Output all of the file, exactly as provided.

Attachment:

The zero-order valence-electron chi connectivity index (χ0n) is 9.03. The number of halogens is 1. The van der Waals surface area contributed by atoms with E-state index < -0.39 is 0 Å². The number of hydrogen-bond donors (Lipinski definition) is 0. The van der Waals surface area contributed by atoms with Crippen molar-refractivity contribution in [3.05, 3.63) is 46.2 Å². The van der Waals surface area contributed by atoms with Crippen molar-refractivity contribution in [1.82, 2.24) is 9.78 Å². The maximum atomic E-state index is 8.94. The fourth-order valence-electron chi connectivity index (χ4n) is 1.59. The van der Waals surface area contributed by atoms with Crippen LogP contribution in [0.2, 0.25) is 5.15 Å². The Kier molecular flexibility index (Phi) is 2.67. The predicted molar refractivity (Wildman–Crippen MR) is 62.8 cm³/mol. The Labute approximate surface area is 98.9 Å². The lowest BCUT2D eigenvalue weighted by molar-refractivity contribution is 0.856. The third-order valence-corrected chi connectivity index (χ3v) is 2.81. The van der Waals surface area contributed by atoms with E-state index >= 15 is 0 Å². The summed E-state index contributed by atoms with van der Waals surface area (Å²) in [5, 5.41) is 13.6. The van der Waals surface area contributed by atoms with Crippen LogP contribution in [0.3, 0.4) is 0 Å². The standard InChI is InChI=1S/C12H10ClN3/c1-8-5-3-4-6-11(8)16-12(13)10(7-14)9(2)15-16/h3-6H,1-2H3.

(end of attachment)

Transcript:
The zero-order valence-electron chi connectivity index (χ0n) is 9.03. The number of halogens is 1. The van der Waals surface area contributed by atoms with E-state index < -0.39 is 0 Å². The number of hydrogen-bond donors (Lipinski definition) is 0. The van der Waals surface area contributed by atoms with Crippen molar-refractivity contribution in [3.05, 3.63) is 46.2 Å². The van der Waals surface area contributed by atoms with Crippen molar-refractivity contribution in [1.82, 2.24) is 9.78 Å². The maximum atomic E-state index is 8.94. The fourth-order valence-electron chi connectivity index (χ4n) is 1.59. The van der Waals surface area contributed by atoms with Crippen LogP contribution in [0.2, 0.25) is 5.15 Å². The Kier molecular flexibility index (Phi) is 2.67. The predicted molar refractivity (Wildman–Crippen MR) is 62.8 cm³/mol. The Labute approximate surface area is 98.9 Å². The lowest BCUT2D eigenvalue weighted by molar-refractivity contribution is 0.856. The third-order valence-corrected chi connectivity index (χ3v) is 2.81. The van der Waals surface area contributed by atoms with E-state index >= 15 is 0 Å². The summed E-state index contributed by atoms with van der Waals surface area (Å²) in [5, 5.41) is 13.6. The van der Waals surface area contributed by atoms with Crippen LogP contribution in [0.3, 0.4) is 0 Å². The standard InChI is InChI=1S/C12H10ClN3/c1-8-5-3-4-6-11(8)16-12(13)10(7-14)9(2)15-16/h3-6H,1-2H3.